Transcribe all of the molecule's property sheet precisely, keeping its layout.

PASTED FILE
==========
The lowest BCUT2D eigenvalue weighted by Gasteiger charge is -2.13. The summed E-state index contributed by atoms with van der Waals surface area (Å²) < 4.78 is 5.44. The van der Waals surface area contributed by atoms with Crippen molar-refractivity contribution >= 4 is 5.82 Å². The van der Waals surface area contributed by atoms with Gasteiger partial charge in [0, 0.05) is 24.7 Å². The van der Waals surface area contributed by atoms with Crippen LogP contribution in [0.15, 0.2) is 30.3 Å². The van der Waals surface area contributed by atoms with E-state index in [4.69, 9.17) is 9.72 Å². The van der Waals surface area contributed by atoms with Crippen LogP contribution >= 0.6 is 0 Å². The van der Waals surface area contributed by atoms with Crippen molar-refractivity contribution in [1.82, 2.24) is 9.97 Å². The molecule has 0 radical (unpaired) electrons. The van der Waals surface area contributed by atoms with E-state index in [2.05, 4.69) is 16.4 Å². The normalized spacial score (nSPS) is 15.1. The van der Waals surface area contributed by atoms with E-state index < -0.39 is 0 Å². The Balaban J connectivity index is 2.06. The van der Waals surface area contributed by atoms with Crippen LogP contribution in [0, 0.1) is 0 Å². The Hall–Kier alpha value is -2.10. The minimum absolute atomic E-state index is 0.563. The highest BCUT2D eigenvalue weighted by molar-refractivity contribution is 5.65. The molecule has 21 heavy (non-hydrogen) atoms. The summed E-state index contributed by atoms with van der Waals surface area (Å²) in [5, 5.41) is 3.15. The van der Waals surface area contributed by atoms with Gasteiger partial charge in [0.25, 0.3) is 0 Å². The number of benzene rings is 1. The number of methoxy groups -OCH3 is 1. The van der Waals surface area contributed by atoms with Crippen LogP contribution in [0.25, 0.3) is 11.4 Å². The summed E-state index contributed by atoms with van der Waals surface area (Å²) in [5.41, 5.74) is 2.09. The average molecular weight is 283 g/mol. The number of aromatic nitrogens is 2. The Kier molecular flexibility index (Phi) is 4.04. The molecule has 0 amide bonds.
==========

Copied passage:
The lowest BCUT2D eigenvalue weighted by Gasteiger charge is -2.13. The summed E-state index contributed by atoms with van der Waals surface area (Å²) < 4.78 is 5.44. The van der Waals surface area contributed by atoms with Crippen molar-refractivity contribution >= 4 is 5.82 Å². The van der Waals surface area contributed by atoms with Gasteiger partial charge in [0, 0.05) is 24.7 Å². The van der Waals surface area contributed by atoms with Crippen LogP contribution in [0.15, 0.2) is 30.3 Å². The van der Waals surface area contributed by atoms with E-state index in [4.69, 9.17) is 9.72 Å². The van der Waals surface area contributed by atoms with Crippen LogP contribution >= 0.6 is 0 Å². The van der Waals surface area contributed by atoms with Crippen molar-refractivity contribution in [1.82, 2.24) is 9.97 Å². The molecule has 0 radical (unpaired) electrons. The van der Waals surface area contributed by atoms with E-state index in [2.05, 4.69) is 16.4 Å². The normalized spacial score (nSPS) is 15.1. The van der Waals surface area contributed by atoms with E-state index < -0.39 is 0 Å². The Balaban J connectivity index is 2.06. The van der Waals surface area contributed by atoms with Crippen LogP contribution in [0, 0.1) is 0 Å². The Hall–Kier alpha value is -2.10. The minimum absolute atomic E-state index is 0.563. The highest BCUT2D eigenvalue weighted by molar-refractivity contribution is 5.65. The molecule has 21 heavy (non-hydrogen) atoms. The summed E-state index contributed by atoms with van der Waals surface area (Å²) in [5, 5.41) is 3.15. The van der Waals surface area contributed by atoms with Gasteiger partial charge in [0.25, 0.3) is 0 Å². The number of benzene rings is 1. The number of methoxy groups -OCH3 is 1. The van der Waals surface area contributed by atoms with Crippen LogP contribution in [0.25, 0.3) is 11.4 Å². The summed E-state index contributed by atoms with van der Waals surface area (Å²) in [5.41, 5.74) is 2.09. The average molecular weight is 283 g/mol. The number of aromatic nitrogens is 2. The Kier molecular flexibility index (Phi) is 4.04. The molecule has 0 amide bonds.